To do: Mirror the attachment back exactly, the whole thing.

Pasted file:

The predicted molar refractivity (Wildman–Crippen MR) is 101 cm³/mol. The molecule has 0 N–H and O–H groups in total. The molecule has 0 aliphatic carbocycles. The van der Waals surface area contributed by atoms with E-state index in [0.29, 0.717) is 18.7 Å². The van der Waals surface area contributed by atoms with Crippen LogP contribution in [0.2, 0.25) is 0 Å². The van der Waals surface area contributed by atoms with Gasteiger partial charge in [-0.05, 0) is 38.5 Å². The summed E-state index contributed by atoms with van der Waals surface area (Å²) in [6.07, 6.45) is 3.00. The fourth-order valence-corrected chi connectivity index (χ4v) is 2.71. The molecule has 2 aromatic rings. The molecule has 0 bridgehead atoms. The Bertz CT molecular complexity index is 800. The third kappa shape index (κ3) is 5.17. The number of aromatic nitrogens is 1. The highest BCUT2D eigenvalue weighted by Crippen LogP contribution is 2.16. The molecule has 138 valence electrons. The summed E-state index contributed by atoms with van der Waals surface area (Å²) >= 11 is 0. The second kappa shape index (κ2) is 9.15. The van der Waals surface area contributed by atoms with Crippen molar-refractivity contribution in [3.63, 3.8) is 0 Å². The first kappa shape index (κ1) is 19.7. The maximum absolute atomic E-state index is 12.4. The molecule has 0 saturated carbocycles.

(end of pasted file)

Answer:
The predicted molar refractivity (Wildman–Crippen MR) is 101 cm³/mol. The molecule has 0 N–H and O–H groups in total. The molecule has 0 aliphatic carbocycles. The van der Waals surface area contributed by atoms with E-state index in [0.29, 0.717) is 18.7 Å². The van der Waals surface area contributed by atoms with Crippen LogP contribution in [0.2, 0.25) is 0 Å². The van der Waals surface area contributed by atoms with Gasteiger partial charge in [-0.05, 0) is 38.5 Å². The summed E-state index contributed by atoms with van der Waals surface area (Å²) in [6.07, 6.45) is 3.00. The fourth-order valence-corrected chi connectivity index (χ4v) is 2.71. The molecule has 2 aromatic rings. The molecule has 0 bridgehead atoms. The Bertz CT molecular complexity index is 800. The third kappa shape index (κ3) is 5.17. The number of aromatic nitrogens is 1. The highest BCUT2D eigenvalue weighted by Crippen LogP contribution is 2.16. The molecule has 138 valence electrons. The summed E-state index contributed by atoms with van der Waals surface area (Å²) >= 11 is 0. The second kappa shape index (κ2) is 9.15. The van der Waals surface area contributed by atoms with Crippen molar-refractivity contribution in [3.63, 3.8) is 0 Å². The first kappa shape index (κ1) is 19.7. The maximum absolute atomic E-state index is 12.4. The molecule has 0 saturated carbocycles.